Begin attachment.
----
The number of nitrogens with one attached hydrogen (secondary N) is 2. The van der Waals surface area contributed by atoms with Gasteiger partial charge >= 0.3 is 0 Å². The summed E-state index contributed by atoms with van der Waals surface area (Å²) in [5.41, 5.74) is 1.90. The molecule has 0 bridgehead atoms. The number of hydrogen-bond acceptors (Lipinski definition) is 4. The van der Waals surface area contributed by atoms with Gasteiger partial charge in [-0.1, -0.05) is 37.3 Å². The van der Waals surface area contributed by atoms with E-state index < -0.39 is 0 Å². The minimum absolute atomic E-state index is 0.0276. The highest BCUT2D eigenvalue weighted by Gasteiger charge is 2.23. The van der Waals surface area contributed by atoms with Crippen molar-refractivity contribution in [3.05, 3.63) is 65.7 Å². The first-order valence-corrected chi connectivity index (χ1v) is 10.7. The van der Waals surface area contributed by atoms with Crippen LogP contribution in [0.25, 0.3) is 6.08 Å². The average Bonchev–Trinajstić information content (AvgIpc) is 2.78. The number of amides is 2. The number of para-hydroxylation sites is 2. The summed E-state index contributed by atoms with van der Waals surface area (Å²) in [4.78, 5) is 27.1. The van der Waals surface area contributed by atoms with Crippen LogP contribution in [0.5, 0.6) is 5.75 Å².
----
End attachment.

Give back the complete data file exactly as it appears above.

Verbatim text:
The number of nitrogens with one attached hydrogen (secondary N) is 2. The van der Waals surface area contributed by atoms with Gasteiger partial charge >= 0.3 is 0 Å². The summed E-state index contributed by atoms with van der Waals surface area (Å²) in [5.41, 5.74) is 1.90. The molecule has 0 bridgehead atoms. The number of hydrogen-bond acceptors (Lipinski definition) is 4. The van der Waals surface area contributed by atoms with Gasteiger partial charge in [-0.1, -0.05) is 37.3 Å². The van der Waals surface area contributed by atoms with E-state index < -0.39 is 0 Å². The minimum absolute atomic E-state index is 0.0276. The highest BCUT2D eigenvalue weighted by Gasteiger charge is 2.23. The van der Waals surface area contributed by atoms with Crippen molar-refractivity contribution in [3.05, 3.63) is 65.7 Å². The first-order valence-corrected chi connectivity index (χ1v) is 10.7. The van der Waals surface area contributed by atoms with Crippen LogP contribution in [0.25, 0.3) is 6.08 Å². The average Bonchev–Trinajstić information content (AvgIpc) is 2.78. The number of amides is 2. The number of para-hydroxylation sites is 2. The summed E-state index contributed by atoms with van der Waals surface area (Å²) in [4.78, 5) is 27.1. The van der Waals surface area contributed by atoms with Crippen LogP contribution in [0.5, 0.6) is 5.75 Å².